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On Power on, Nothing happens..please help!

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Last response: in Systems
October 10, 2006 5:07:28 AM

My configuration is the following:

Intel Core 2 Duo - E6600 2.4Ghz
GIGABYTE GA-965P-DS3 Socket T (LGA 775) Intel P965 Express ATX Intel Motherboard - Retail
Enhance ENP-5150GH 500W ATX12V Rev.2.2 (24/20+8/4+6), 80+ RoHS, Quiet PSU
Patriot Signature Series 2GB (2 x 1GB) 240-Pin DDR2 SDRAM DDR2 667 (PC2 5300) Dual Channel Kit System Memory Model PSD22G667K - Retail
SAPPHIRE 100168L Radeon X1900XT 256MB 256-bit GDDR3 VIVO PCI Express x16 CrossFire Video Card - Retail
Seagate Barracuda 7200.10 300GB 7200 RPM SATA 3.0Gb/s Hard Drive - Retail
NEC 16X DVD±R DVD Burner Black IDE/ATAPI Model ND-3550A - OEM
COOLER MASTER Centurion 5 CAC-T05-WW Black/Silver Aluminum Bezel, SECC Chassis ATX Mid Tower Computer Case - Retail
Hanns·G HC-194D Black 19" 8ms LCD Monitor 250 cd/m2 700:1 Built in Speakers 0.294mm Pixel Pitch - Retail
Saitek PK02U 2-Tone 104 Normal Keys USB Standard Eclipse II Keyboard - Retail
Artic Silver 5

I started building my system today.

First, I attached the PSU to the case, then mounted the processor and heatsink with 2 RAM sticks in dual channel configuration mode. Then I mounted the motherboard into the Case on the standoffs. Attached the 20 pin and 4 pin power connectors and added the graphics card to PCI-E slot. Connected the PCI-E power connector to the graphics card and then connected Power/HDD LEDs and other such connections.

Then I tried to power up the system. The blue power LED of the Centurion lights up for split second and then there is nothing. If I disconnect the PSU from the mains and attach it again and power up, the same thing repeats. No fans spin, no other response from the system.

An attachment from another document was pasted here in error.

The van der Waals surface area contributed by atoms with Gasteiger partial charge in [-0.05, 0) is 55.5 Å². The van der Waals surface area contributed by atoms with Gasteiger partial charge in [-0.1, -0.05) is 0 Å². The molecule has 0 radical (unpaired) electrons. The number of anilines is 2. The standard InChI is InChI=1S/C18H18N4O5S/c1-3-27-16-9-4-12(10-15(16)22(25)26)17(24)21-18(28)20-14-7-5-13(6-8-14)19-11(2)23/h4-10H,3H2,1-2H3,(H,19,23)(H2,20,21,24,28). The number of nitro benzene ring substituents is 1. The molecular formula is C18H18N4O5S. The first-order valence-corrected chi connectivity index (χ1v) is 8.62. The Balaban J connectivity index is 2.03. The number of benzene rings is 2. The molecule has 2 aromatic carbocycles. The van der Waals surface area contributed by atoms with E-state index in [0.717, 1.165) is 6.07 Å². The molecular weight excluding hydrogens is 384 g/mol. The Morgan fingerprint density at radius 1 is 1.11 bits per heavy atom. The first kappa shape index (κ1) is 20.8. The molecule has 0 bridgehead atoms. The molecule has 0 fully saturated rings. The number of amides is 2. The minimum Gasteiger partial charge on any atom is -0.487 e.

Am I doing something wrong here? I could use some help now. I feel as if my $1.4k has gone down the drain and feel very dissappointed...can someone please help..?

Sorry for the long post.

Let me know if anyone needs more information.

More about : power

October 10, 2006 5:57:43 AM

PRINT THIS AND FOLLOW STEP BY STEP

use only one piece of ram in single channel (look in your book for which slot is dimm1 and make sure it says that on the motherboard in really small print too)

disconnect all power except that to your motherboard and video card/pcie slot

remove all the cables from the motherboard except the power cable (this means no sata etc cables connected to the motherboard)--of course leave the power SW attached the the mainboard though, but disconnect the rest

try to power on, does the cpu fan spin?

yes...connect everything else one by one

no, follow on:

did you hear any beeps, if so post here

remove the video card and the power with it

remove the cpu fan, and the cpu from the socket.

review the cpu installation guide provided, make sure u installed it with the triangle (arrow) matching up with the socket and cpu.

reinstall the cpu fan (no need yet to put the whole artic cooling and what not on there, we just want to get it to spin then we'll worry about all that.

(so you should have cpu and memory only, nothing else...with just this if the mb is working the fan will spin)

if it STILL doesn't spin then you have bad PSU( THE MOST LIKELY PROBLEM...should have probably mentioned this from the start but its good to go through what i said first), memory, bad board, or a bad cpu.

i would test replacements in that order.

good luck